by Shane Claiborne
There is no place where it is more clear that economic sharing was a core practice for Christians than in the life of the early Church; this little community that Jesus has formed to continue to live into that ancient hope that the people of God could show the world what a society of love looks like.
In the book of Acts, the Scripture says this:
“All the believers were together and had everything in common. Selling their possessions and goods, they gave to anyone as they had need…All the believers were one in heart and mind. No one claimed that any of their possessions were their own, but they shared everything they had… There were no needy persons among them. “ (Acts 2:44-45, 4:32-34)
All the believers were together and shared everything in common. They put their offerings at the feet of the apostles to meet needs. At one point the text even says that there were no needy persons among them.
One of the signs of the birthday of the early church at Pentecost was this – they ended poverty. How unbelievable is that!
What they had to figure out early on was the best way to care for their most vulnerable members, “the widows and the orphans” (Acts 6). Amid all our bureaucracies and institutions, it is important to remind ourselves that the first “system” set in place in the Church was to insure that the poor were cared for. If it could be said that the early church had committees, then one of the first committees was devoted to meeting the needs around them. Throughout the life of the early church we see how central need-sharing and redistribution is. “Bearing one another’s burdens” was a part of who they were (Galatians 6:2). “If one person suffered they all suffered” (1 Cor. 12:26). The resources of one person were God’s instrument of provision for another – all things were held with thankful hearts and open hands.
A terrible tragedy of the early Church there in Acts is the story of Ananias and Sapphira. The story goes that Ananias and Sapphira held back their possessions from the common pool and lied to God about it, and God struck them dead. That’s not something we see much of in the New Testament (or today… thank heavens we’d probably have much smaller congregations!), but it surely should alert us to how essential this idea of common sharing was for the early church. Sadly, the story ends with the youth carrying their bodies out to be buried. Imagine what their folks heard when they asked how youth group was that night! But the lesson is unmistakable – economic sharing was part of what it meant to be Christian.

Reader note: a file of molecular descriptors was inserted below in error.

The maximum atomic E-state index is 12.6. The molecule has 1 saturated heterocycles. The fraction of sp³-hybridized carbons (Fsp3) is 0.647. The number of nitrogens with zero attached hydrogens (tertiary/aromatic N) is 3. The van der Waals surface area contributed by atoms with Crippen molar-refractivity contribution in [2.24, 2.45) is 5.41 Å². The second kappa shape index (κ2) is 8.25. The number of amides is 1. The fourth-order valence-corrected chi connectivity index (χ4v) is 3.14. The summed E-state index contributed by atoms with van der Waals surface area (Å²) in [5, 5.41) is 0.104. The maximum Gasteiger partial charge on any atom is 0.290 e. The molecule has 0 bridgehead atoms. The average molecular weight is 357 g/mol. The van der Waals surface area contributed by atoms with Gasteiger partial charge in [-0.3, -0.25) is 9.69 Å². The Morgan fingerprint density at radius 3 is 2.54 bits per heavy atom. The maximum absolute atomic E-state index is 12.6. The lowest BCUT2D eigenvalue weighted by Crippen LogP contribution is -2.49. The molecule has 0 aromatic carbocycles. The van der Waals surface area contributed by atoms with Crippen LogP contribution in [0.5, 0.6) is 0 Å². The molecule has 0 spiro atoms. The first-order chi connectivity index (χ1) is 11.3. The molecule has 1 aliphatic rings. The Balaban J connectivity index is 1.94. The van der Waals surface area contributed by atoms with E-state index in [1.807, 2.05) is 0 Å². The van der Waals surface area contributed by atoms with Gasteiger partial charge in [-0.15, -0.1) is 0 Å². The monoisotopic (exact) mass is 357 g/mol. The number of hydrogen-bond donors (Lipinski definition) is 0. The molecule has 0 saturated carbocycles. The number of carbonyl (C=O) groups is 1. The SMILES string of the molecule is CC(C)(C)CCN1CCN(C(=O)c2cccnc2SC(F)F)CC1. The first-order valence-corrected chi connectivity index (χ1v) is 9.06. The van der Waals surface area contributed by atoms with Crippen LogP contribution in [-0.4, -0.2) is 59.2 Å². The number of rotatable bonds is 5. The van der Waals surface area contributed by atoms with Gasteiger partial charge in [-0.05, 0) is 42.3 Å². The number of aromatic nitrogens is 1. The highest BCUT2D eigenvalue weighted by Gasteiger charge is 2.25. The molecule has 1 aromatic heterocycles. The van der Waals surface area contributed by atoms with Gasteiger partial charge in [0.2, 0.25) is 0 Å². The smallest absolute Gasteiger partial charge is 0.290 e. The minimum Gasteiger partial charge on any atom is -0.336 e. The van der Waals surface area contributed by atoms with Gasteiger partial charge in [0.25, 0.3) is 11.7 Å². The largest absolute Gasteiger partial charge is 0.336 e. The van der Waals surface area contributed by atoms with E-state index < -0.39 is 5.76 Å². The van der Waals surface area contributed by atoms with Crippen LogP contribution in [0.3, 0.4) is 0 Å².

A place we can see this vision of a new humanity and a new economy most clearly is in the Eucharist, or the Lord’s supper. This meal, which Christians still share all over the world, every single day, captures part of the “mystery” of what it means to be Christian. The communion meal is a vision of the divine banquet where rich and poor come to the same table as a new creation. Interestingly enough, the elements of communion are not bread and water but bread and wine. Bread is a simple, staple food of the poor. Wine is elegant, often seen only as a luxury of the rich. But the two come together in holy communion. Both bread and wine have some things in common. They are made up of parts that have to be crushed and broken in order to become something new. Grapes are crushed to become wine, and grain is ground down to become bread. So we are part of the body of Christ. In the communion meal, it is we who are praying that we would be digested into the Body of Christ, that we would truly understand the old adage “You are what you eat.” It is also a reminder that we do not come to the table as rich and poor, but as a family.
Paul scolds the early Church in Corinth as they come to the communion table, because some of them are coming to the Lord’s Supper hungry, while others are stuffed full of food. They have desecrated what the meal is really about. “When you come together, it is not the Lord’s Supper you eat, for as you eat, each of you goes ahead without waiting for anybody else. One remains hungry and another gets drunk…. What shall I say to you? Shall I praise you for this? Certainly not.” (1 Cor.11: 21-22). One can hear the echoes of the prophet Amos as he scolds the Hebrew people for worshipping God while ignoring the needs around them. A fundamental of communion is sharing bread: we break off a piece and pass it to a brother or sister. No one is to go without; it is a symbol of what is to come. As one of my Catholic friends says, “As long as a belly is aching in hunger, the Eucharist is incomplete.” The banquet is still imperfect, unfinished. Part of the prayer we are taught by Jesus that so often accompanies the communion feast is: “Give us this day our daily bread.” This is a prayer that the poor know well. It is also a warning to those of us who might pray for tomorrow’s bread, or those of us who might pray for a steak. We are not to pray for “my” bread but to cry out with the poor for “our” daily bread. We are not to pray for the poor, but to pray with them… and to realize that as long as anyone is hungry, all of us are hungry.